Rabies, a neurological disease that has long challenged researchers, remains fatal for those who develop it. A cure for rabies may be possible, according to a new UGA study, if virus-neutralizing antibodies can pass through the blood-brain barrier into the central nervous system, remove the rabies virus and reverse the disease process.
The study, co-authored by Zhen F. Fu, a professor and veterinary virologist in the department of pathology of the College of Veterinary Medicine, is available online and will be published in the print edition of Antiviral Research this month.
In the study, the researchers tested how virus-neutralizing antibodies could cure rabies if passed through the blood-brain barrier. The blood-brain barrier physically separates the peripheral organs (heart, lung, liver, etc.) from the central nervous system (the brain and the spinal cord). Antibodies are too large to cross the blood-brain barrier; only certain nutrients can pass through it.
“Prior studies showed that antibodies were needed to cure rabies,” Fu said. “The blood-brain barrier is very difficult to pass through. The human body works to protect itself and not allow harmful molecules to pass through. We have to find a way to enhance the blood-brain barrier permeability to allow the antibodies to pass through it so we can cure rabies.”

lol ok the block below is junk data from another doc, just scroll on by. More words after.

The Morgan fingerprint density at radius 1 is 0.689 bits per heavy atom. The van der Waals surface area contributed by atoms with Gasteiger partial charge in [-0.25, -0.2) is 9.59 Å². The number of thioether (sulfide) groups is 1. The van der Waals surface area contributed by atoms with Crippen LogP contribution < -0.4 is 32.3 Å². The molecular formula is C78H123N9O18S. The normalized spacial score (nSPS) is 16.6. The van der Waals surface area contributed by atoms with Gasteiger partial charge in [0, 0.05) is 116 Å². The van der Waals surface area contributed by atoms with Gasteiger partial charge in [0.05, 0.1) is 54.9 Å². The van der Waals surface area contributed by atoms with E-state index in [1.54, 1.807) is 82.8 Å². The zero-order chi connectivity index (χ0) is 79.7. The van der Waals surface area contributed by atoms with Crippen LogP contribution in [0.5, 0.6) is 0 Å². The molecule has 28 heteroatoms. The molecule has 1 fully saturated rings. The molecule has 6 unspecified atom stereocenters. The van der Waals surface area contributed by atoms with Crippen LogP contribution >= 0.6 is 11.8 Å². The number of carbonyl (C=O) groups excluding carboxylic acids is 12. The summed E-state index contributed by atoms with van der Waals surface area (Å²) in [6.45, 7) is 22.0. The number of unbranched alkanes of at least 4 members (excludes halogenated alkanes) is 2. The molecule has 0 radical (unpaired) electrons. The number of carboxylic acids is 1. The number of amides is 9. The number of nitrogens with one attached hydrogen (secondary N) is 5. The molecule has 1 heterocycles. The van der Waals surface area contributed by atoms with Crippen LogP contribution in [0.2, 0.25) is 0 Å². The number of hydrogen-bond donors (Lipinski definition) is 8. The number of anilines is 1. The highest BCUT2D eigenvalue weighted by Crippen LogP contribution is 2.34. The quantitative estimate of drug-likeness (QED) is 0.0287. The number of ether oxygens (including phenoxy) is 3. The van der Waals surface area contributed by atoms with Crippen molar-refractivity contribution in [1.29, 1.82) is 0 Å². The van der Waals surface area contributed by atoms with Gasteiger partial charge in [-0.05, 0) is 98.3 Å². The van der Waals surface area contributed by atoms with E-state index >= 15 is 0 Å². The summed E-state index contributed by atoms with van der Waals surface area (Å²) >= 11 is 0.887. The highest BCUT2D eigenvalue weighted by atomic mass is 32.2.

The research team used mice to test whether virus-neutralizing antibodies, administered intravenously, can cross the blood-brain barrier and remove rabies virus from the central nervous system.
The findings indicate that antibodies, when given in combination with drugs that make the blood-brain barrier more permeable, could remove the virus from the central nervous system before the disease process sets in and symptoms manifest.
A longtime rabies researcher, Fu believes this study is a big step toward a cure for rabies in humans.
“This could lead to virus-neutralizing antibody therapy for people,” he said. “It’s hard to see patients deal with this fatal disease. We hope this leads to better treatment and the eventual cure of patients with rabies.”
Co-authors include Chien-Tsun Huang and Qingqing Chai, both doctoral students in Fu’s lab (Chai is now a postdoctoral fellow at Northwestern University); Ming Zhou and Zhenguang Li, both visiting scientists from China; Ying Huang and Guoging Zhang, both postdoctoral research scientists in Fu’s lab; and Hua Wu, a scientist at State Key Laboratory of Special Economic Animal Molecular Biology in China.